Spotlight: Goodman revives 'Gem of the Ocean' and First Folio premieres 'The Secret Council'
'Fireflies' at Northlight
Northlight Theatre inaugural artistic fellow Mikael Burke helms its production of "Fireflies," Donja R. Love's drama examining the role Black women played during the 1960s Civil Rights struggle. Chanell Bell plays Olivia, the pregnant wife of a charismatic civil rights leader who has been ghostwriting his fiery speeches but who has become increasingly dissatisfied with her role in the movement and increasingly fearful for her child's future. Al'Jaleel McGhee plays her preacher husband, Charles.
Previews continue at 8 p.m. Friday and Saturday, Jan. 21-22; 2:30 and 7 p.m. Sunday, Jan. 23; and through Jan. 27 at the North Shore Center for the Performing Arts, 9501 Skokie Blvd., Skokie. The show opens Jan. 28. $30-$89. COVID-19 precautions: Proof of vaccination and masking required. (847) 673-6300 or northlight.org.
Goodman revives 'Gem'
Goodman Theatre resident director Chuck Smith directs its revival of August Wilson's "Gem of the Ocean," which premiered at Goodman in 2003. The play is first chronologically in Wilson's 10-play Pittsburgh Cycle chronicling the African American experience in America during each decade of the 20th century. The story centers on Citizen Barlow (Sharif Atkins), guilt-ridden over a crime he committed for which another man was accused, who seeks out the legendary Aunt Ester (Lisa Gaye Dixon) to help him cleanse his soul.
Previews at 8 p.m. Saturday, Jan. 22; 2 and 7:30 p.m. Sunday, Jan. 23; and through Jan. 30 at 170 N. Dearborn St., Chicago. The show opens Jan. 31. $25-$80. COVID-19 precautions: Proof of vaccination or negative COVID-19 PCR test taken within 72 hours of the performance start time or a negative COVID-19 antigen test taken within six hours of the performance start time and masking required. (312) 443-3800 or goodmantheatre.org/gem.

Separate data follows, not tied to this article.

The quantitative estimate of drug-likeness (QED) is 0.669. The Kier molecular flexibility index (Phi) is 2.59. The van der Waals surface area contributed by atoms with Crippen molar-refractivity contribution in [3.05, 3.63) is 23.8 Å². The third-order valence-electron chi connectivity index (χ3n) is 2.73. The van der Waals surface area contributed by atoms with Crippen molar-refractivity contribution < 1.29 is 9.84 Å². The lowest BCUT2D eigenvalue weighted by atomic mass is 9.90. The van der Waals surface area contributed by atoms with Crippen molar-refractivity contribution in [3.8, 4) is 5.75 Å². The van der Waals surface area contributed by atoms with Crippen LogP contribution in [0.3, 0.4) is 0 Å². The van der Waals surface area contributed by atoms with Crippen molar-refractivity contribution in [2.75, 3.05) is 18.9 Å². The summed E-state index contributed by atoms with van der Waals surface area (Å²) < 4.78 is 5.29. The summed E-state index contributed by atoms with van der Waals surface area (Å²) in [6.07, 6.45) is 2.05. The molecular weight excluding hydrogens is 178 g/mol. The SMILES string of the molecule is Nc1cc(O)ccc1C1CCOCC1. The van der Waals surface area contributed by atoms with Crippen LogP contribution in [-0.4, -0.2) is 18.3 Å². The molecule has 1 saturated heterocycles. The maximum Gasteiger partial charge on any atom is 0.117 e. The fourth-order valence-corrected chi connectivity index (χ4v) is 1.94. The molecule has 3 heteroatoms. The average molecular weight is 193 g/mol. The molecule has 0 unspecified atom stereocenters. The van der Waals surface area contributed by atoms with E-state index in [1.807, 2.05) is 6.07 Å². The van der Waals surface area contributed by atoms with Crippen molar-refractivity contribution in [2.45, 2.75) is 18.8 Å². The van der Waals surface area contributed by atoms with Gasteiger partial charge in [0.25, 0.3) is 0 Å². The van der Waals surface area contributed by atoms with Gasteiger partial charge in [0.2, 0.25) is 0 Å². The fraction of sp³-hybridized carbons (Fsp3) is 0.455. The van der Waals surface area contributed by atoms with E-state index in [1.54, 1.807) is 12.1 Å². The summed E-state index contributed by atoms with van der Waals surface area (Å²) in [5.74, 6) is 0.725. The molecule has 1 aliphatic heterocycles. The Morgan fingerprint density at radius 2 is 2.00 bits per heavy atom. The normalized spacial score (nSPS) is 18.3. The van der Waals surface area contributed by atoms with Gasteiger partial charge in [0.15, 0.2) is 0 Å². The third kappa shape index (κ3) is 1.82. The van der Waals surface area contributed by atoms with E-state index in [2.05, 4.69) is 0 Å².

First Folio premiere
Melanie Keller and Andrés Enriquez star as Tuppence and Tommy, a crime-solving couple who uncover a conspiracy involving the sinking of the RMS Lusitania, in First Folio Theatre's premiere of "The Secret Council," adapted by David Rice from Agatha Christie's whodunit "The Secret Adversary." Brigitte Ditmars directs.
Previews at 8 p.m. Wednesday, Jan. 26, and Friday, Jan. 28; 3 and 8 p.m. Thursday, Jan. 27, at Mayslake Peabody Estate, 1717 W. 31st St., Oak Brook. The show opens Jan. 29. $29-$59. COVID-19 precautions: Proof of vaccination including booster and masking required. (630) 986-8067 or firstfolio.org.
Melanie Keller plays Tuppence and Andrés Enriquez plays Tommy in First Folio Theatre's premiere of "The Secret Council" adapted by David Rice from an Agatha Christie mystery.
- Courtesy of First Folio Theatre
In other news
Check venues for COVID-19 precautions.
• Stage Left Theatre launches Off-Stage Left, a monthly online series of new play readings at 7 p.m. Monday, Jan. 24. The reading of "White People by the Lake" by Rachel Lynett will be followed by a Zoom discussion with the playwright. Admission is pay-what-you-can, $5 minimum. (773) 883-8830.